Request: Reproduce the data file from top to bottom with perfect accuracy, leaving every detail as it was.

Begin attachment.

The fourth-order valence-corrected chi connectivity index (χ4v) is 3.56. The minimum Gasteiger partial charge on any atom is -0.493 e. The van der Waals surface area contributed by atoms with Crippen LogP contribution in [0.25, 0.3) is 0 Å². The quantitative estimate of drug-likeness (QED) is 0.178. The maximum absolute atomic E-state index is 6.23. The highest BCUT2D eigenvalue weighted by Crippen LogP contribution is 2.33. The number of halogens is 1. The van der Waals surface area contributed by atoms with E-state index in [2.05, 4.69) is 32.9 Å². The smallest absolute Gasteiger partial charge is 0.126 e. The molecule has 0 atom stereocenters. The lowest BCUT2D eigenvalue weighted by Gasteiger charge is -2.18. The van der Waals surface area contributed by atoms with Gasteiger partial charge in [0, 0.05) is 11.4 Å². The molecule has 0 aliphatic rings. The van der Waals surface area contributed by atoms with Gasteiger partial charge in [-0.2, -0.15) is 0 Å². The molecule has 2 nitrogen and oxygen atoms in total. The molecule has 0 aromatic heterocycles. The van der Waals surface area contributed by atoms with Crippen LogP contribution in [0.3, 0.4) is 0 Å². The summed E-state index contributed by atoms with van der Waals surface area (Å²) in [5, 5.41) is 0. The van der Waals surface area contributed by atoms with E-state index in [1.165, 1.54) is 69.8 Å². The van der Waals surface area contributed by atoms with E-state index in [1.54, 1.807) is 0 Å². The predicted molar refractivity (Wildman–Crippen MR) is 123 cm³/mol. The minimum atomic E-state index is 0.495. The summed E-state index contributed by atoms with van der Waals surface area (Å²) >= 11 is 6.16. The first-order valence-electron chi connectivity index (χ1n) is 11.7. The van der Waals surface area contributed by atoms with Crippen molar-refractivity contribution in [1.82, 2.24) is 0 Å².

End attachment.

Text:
The fourth-order valence-corrected chi connectivity index (χ4v) is 3.56. The minimum Gasteiger partial charge on any atom is -0.493 e. The van der Waals surface area contributed by atoms with Crippen LogP contribution in [0.25, 0.3) is 0 Å². The quantitative estimate of drug-likeness (QED) is 0.178. The maximum absolute atomic E-state index is 6.23. The highest BCUT2D eigenvalue weighted by Crippen LogP contribution is 2.33. The number of halogens is 1. The van der Waals surface area contributed by atoms with E-state index in [2.05, 4.69) is 32.9 Å². The smallest absolute Gasteiger partial charge is 0.126 e. The molecule has 0 atom stereocenters. The lowest BCUT2D eigenvalue weighted by Gasteiger charge is -2.18. The van der Waals surface area contributed by atoms with Gasteiger partial charge in [0, 0.05) is 11.4 Å². The molecule has 0 aliphatic rings. The van der Waals surface area contributed by atoms with Gasteiger partial charge in [-0.2, -0.15) is 0 Å². The molecule has 2 nitrogen and oxygen atoms in total. The molecule has 0 aromatic heterocycles. The van der Waals surface area contributed by atoms with Crippen LogP contribution in [0.3, 0.4) is 0 Å². The summed E-state index contributed by atoms with van der Waals surface area (Å²) in [5, 5.41) is 0. The van der Waals surface area contributed by atoms with E-state index in [1.165, 1.54) is 69.8 Å². The van der Waals surface area contributed by atoms with E-state index in [1.54, 1.807) is 0 Å². The predicted molar refractivity (Wildman–Crippen MR) is 123 cm³/mol. The minimum atomic E-state index is 0.495. The summed E-state index contributed by atoms with van der Waals surface area (Å²) >= 11 is 6.16. The first-order valence-electron chi connectivity index (χ1n) is 11.7. The van der Waals surface area contributed by atoms with Crippen molar-refractivity contribution in [1.82, 2.24) is 0 Å².